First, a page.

Five Ways to Shift Your Advocacy Focus to the State and Local Level
Advocacy resources have transitioned to the state and local level
With the federal government mired in partisan gridlock, associations have transitioned their advocacy resources to the state and local level to keep their issues front and center. In contrast to the stalemates and atypical party alignments at the federal level, recent election cycles have delivered huge legislative changes at state and local levels. This has forced associations to rethink how to most effectively advocate on behalf of their members. Here’s how to shift your advocacy approaches to the state or local level in a resource-efficient and mindful way.
Assess internal resources. First, review materials you typically leave with federal lawmakers and regulators to see if they need to be adapted for a more local perspective. Also consider whether you can divide the subject matter into an evergreen document. If so, create separate supplemental documents that can narrow the issue down to relevant local data or details. And if time and resources allow, decide whether additional data can be collected to support your perspectives and incorporate them into new materials.
Review legal parameters. Before engaging in broader state efforts for an issue or introducing new staff to the effort, be sure to look at state lobbying registration requirements. If you don’t already have a robust state government affairs team, this will be key to staying within legal parameters. Additionally, if you don’t have the resources to send staff—or if the issue gains momentum quickly—look for local lobbying firms. Some states won’t even let a non-local lobbyist come in for a meeting, so this is a key point to consider as you adjust your engagement strategy.
Bring your full team up to speed. This is an opportunity to look at your current staff and consider what expertise they can bring. If you have staff focused on state issues, schedule joint meetings to share intel and perspectives. For issues that span both state and federal discussions, aligning efforts will become increasingly important. Further, work closely with other internal departments, like communications or industry affairs, to build on existing efforts.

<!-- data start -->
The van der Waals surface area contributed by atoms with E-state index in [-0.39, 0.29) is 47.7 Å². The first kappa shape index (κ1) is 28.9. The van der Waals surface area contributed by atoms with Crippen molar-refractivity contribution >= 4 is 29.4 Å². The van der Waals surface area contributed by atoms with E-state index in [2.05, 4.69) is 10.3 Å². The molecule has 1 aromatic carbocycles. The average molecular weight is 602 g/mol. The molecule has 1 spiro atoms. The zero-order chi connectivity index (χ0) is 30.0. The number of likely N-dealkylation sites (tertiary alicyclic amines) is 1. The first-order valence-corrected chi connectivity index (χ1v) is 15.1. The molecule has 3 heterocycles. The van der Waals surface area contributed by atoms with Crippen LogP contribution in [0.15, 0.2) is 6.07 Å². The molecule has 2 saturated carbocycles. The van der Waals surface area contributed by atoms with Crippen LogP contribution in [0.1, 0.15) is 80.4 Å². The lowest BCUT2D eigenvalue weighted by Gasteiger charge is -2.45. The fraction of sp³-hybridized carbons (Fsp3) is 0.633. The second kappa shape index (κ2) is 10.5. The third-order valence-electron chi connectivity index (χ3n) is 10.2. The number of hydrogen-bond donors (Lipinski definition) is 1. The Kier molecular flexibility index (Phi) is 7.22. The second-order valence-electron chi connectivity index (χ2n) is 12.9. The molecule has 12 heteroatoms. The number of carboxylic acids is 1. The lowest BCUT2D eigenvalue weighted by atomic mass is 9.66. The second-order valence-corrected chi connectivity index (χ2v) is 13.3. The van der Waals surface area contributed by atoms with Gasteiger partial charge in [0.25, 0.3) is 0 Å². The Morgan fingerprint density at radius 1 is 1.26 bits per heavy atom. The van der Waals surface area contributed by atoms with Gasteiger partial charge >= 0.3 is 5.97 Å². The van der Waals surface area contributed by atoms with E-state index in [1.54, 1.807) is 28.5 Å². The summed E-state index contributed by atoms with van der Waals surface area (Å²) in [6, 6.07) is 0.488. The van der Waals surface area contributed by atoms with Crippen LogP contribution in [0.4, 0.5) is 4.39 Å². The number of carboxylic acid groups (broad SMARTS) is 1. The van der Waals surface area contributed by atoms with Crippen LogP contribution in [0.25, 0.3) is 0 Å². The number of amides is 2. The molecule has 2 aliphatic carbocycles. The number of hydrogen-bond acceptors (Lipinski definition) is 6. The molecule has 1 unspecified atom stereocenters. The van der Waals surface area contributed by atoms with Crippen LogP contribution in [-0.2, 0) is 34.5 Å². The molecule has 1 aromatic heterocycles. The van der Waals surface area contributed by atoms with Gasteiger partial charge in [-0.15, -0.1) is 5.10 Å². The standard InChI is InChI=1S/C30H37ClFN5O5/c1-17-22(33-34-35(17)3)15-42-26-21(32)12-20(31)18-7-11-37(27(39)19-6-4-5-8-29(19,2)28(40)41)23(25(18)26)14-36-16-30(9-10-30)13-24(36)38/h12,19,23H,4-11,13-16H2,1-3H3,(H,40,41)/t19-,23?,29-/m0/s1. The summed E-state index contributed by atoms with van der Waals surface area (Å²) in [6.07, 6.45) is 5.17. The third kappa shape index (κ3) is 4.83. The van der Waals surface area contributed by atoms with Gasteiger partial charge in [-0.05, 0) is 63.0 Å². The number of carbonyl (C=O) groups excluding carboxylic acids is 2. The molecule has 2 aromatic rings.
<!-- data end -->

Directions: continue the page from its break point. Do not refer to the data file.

Produce new or updated materials. After reviewing what you have in place, develop new materials to better capture the issue as it transitions to a state or local level. Remember to think about the new audience. Since tenure in their roles may be different and the regulatory entities they work with will vary, your messaging should change from what you might present to a member of Congress or federal regulator. Consider that your media strategy may change too since local lawmakers rely heavily on local newspapers to read what issues are important to their constituents.
Loop in relevant partners. As with any well-coordinated effort, partnerships and alliances are key to strategic plans turning into strategic victories. Determine if your current federal-level coalition of stakeholders can be deployed at the state level. Organizations with state-level affiliates, local trade associations, individual advocacy groups, and more present new opportunities for local coalitions.
Issues have often spanned both federal and state levels, but the intensity of state activity in this cycle is something all associations must take stock in. Rethink the kind of collaboration and communication you engage in, adapt and adjust resources and materials, and ensure you’ve established new alliances that can help you achieve success at all levels.
This article originally appeared on ASAE's Center for Research. OSAE thanks ASAE for their commitment to strengthening the association community and its members' business acumen. Please select this link to read the article as it originally appeared on ASAE's website.